The other tea I really enjoyed was the Long Jing. It is a green tea, and its leaves looked surprisingly different from the black teas. It is a pale green in color, and instead of looking rolled, the leaves looked rolled and somehow flattened. They had a stiffness the black teas did not have, and the closest comparison I can think of is the stiffness of a tortilla chip. The leaves smelled mild and fruity before brewing. Once brewed, the liquid was a pale greenish brown. It smelled mild and a little brighter than the black teas: unfermented, basically, and closer to the scent of alfalfa than to the scent of fermented tea. This tea was certainly my favorite. It tastes mellow, a little malty, and a little fruity. I could understand why jasmine is confused with green tea for the first time because it smelled and tasted relatively similar to jasmine tea.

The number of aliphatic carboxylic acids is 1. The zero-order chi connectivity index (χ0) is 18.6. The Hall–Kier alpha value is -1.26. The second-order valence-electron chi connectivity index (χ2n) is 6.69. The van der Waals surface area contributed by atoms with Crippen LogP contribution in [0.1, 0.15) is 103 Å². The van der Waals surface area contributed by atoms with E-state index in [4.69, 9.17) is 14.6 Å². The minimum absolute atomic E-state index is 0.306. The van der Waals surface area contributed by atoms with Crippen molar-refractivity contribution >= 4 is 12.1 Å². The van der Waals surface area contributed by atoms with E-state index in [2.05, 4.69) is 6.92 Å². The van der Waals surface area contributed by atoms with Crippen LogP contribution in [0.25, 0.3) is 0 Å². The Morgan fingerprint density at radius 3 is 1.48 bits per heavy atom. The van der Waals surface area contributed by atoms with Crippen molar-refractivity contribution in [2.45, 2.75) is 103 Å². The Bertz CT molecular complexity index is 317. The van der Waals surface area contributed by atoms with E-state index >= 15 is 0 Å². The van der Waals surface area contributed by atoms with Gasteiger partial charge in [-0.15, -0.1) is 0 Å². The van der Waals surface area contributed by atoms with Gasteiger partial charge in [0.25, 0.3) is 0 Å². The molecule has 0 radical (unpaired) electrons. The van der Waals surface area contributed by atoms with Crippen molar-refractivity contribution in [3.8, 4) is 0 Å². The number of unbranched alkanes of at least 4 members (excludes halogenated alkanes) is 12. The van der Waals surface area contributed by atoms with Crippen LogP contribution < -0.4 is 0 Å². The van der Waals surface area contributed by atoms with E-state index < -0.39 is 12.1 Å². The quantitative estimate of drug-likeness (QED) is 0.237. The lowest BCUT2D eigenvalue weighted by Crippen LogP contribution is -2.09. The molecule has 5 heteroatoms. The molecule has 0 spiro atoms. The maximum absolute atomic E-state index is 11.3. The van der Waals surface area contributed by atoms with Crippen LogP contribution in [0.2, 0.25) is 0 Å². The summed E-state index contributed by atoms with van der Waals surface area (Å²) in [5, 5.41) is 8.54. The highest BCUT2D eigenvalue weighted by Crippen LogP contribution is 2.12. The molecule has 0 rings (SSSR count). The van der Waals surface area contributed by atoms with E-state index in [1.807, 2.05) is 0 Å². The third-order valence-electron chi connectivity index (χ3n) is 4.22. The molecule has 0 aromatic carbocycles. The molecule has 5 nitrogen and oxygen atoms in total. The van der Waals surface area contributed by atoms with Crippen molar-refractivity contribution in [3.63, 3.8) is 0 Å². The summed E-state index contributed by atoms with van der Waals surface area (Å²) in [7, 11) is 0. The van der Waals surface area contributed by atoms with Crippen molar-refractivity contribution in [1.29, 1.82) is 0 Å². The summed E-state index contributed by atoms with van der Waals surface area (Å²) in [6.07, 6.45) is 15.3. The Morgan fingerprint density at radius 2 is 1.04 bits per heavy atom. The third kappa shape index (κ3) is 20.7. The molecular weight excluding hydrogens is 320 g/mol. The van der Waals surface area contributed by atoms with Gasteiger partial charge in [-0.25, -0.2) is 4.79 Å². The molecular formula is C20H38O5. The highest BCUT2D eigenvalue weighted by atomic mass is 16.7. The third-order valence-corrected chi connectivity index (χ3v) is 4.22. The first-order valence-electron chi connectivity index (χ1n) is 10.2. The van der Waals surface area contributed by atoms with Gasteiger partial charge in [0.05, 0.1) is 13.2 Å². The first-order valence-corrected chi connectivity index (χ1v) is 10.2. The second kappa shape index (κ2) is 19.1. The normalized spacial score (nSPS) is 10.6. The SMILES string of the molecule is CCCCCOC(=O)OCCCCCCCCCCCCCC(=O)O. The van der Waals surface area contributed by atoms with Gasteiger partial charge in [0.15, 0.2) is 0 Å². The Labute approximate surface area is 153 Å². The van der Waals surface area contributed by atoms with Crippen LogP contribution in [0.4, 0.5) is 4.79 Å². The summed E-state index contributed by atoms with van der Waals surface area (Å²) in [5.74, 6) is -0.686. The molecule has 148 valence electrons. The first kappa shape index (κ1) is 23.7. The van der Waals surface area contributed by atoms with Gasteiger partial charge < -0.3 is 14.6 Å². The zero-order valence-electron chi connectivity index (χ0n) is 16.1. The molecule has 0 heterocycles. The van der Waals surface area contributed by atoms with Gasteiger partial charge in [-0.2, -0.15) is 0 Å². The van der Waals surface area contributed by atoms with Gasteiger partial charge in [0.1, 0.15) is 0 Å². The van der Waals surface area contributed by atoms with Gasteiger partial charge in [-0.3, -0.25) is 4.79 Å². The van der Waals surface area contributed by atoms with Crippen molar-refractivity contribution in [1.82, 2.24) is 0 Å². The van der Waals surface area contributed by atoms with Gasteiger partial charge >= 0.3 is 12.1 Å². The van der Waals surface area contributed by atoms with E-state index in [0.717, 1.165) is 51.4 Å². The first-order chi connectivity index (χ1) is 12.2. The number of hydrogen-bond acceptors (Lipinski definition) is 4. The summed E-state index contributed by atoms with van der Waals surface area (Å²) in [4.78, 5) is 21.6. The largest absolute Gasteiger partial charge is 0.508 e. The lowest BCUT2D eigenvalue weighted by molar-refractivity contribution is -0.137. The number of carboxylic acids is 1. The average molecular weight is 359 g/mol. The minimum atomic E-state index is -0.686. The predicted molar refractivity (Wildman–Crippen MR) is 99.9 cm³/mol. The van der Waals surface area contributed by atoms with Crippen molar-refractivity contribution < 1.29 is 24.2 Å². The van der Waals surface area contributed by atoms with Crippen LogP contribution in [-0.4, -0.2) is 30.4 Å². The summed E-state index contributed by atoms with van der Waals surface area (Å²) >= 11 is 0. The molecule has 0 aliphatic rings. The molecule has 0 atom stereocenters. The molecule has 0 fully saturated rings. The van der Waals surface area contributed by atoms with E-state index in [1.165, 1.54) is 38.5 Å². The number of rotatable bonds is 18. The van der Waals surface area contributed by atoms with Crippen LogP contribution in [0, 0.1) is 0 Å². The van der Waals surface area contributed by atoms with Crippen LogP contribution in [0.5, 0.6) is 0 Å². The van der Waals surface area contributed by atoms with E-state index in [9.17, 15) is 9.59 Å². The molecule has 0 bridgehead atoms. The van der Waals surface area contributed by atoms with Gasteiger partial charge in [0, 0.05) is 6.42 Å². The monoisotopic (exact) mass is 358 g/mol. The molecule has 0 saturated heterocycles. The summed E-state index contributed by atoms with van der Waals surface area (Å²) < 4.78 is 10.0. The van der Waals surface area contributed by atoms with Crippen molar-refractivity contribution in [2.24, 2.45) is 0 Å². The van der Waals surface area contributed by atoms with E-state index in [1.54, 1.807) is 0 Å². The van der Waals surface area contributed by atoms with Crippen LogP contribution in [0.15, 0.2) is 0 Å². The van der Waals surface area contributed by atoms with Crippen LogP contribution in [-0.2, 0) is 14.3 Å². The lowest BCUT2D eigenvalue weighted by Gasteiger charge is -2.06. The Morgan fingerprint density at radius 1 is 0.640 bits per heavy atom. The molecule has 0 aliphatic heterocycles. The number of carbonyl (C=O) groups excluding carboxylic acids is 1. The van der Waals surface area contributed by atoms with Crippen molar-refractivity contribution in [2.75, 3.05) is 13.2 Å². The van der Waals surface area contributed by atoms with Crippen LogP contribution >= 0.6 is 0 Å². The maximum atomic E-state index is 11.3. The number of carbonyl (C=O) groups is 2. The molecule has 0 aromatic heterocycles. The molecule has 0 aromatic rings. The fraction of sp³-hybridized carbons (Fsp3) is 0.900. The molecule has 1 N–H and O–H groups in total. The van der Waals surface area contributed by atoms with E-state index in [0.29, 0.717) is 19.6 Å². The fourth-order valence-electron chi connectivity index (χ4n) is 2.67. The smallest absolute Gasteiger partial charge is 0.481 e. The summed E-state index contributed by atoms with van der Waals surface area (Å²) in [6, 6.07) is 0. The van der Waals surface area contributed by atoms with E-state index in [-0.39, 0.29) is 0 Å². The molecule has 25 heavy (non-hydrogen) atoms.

Overall, it was a very interesting, informative, and fascinating class. I hope to be able to explore more teas on my own time.

Reflection on “The Book of Tea” Chapters 1 and 4

I tried paraphrase x3 on this sentence: “The tea-room is made for the tea-master, not the tea-master for the tea-room. It is not intended for posterity and is therefore ephemeral.” Or, as I paraphrased it, “Each tea-room is built specifically for one tea-master, and it is not intended to be shared. A tea-room will not be left for following tea-masters and will no longer be used when the tea-master passes on.” I think this sentence brings up a very interesting relationship between private belongings and community belongings.